Most banks offer student accounts specifically designed to meet your needs, but it's usually worth finding out which offers you the most in the long term.
What should I look out for?
- An interest-free overdraft: This can be very useful if, for example, you have to pay your rent before your loan arrives in your account. But remember to check how much you can be overdrawn without having to pay interest and how long it remains interest-free after you graduate.
- Hidden charges: Some banks charge fees for returned cheques and unauthorised overdrafts, for example.
- A student adviser: They can give advice and offer the right banking facilities for your needs.
- Access to internet and telephone banking: So you can keep track of your spending.
- Ability to set up Direct Debits: A UK current account is required to spread your payments over the academic year in line with Kingston University's Direct Debit instalment plan. Direct Debits are not available with most cash or savings accounts.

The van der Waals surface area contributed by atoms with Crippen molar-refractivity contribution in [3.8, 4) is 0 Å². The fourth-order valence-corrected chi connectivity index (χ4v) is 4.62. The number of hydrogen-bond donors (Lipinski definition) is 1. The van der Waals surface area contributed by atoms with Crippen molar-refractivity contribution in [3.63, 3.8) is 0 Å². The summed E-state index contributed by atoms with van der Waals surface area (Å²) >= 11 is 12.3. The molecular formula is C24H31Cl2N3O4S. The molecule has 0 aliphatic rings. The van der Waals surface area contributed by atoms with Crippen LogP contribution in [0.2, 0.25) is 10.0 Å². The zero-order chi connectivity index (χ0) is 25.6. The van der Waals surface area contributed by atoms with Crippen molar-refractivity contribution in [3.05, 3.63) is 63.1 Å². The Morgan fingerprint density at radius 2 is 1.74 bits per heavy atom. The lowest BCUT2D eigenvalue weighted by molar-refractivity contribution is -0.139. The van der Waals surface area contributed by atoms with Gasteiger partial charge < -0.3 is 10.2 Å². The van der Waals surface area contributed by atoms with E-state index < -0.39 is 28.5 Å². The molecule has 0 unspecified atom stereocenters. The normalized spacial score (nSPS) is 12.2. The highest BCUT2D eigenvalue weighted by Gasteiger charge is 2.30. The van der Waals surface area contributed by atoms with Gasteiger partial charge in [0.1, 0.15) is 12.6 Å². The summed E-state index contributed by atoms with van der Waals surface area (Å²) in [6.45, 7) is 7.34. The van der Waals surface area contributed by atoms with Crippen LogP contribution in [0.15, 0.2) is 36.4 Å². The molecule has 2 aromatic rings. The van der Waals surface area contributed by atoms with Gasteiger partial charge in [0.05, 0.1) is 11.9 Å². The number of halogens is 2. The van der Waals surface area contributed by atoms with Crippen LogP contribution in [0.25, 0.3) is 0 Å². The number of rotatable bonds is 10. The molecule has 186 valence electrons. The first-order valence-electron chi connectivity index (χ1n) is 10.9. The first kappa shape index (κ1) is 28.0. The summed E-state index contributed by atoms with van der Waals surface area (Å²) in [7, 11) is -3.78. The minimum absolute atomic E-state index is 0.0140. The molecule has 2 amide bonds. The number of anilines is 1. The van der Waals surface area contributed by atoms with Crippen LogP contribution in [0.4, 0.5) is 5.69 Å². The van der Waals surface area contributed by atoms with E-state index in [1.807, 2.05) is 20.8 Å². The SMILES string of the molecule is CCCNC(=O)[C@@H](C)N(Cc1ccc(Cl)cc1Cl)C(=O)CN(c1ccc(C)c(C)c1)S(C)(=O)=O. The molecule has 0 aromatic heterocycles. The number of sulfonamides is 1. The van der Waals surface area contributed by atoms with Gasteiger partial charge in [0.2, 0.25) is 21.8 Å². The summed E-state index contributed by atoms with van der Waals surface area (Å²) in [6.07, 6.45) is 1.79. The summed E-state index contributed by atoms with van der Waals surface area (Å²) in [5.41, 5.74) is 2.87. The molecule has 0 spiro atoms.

How do I open a bank account?
To open a bank account, you might need to show your bank:
- a copy of the letter from Student Finance England, confirming your maintenance loan / grant amount;
- identification (such as your passport, full UK driving licence or University registration card);
- proof of your term-time or home address; and
- confirmation that you have been offered a place on a course at Kingston University.
International and EU students: You'll need to provide proof of identify and address. You might also need:
- your passport or National Identity Card if you're an EU student;
- your birth certificate;
- proof of your address back home (such as your letter from UCAS confirming we've offered you a place);
- proof of your address here in the UK (your hall licence or tenancy agreement, for example); and
- a letter to confirm the above, which you can get from your faculty or course office.
International students may find it difficult to open a full UK student bank account. Contact the International Student Advisory Centre for help and advice.
What about after I've opened the account?
- Keep track: Check your balance and statements regularly so you know how much money is in your account. Internet and telephone banking can make this easier.
- Keep your bank informed: Make sure your bank knows your current term-time or home address. This will stop you missing any statements or other important correspondence. And remember to check with them before you get overdrawn.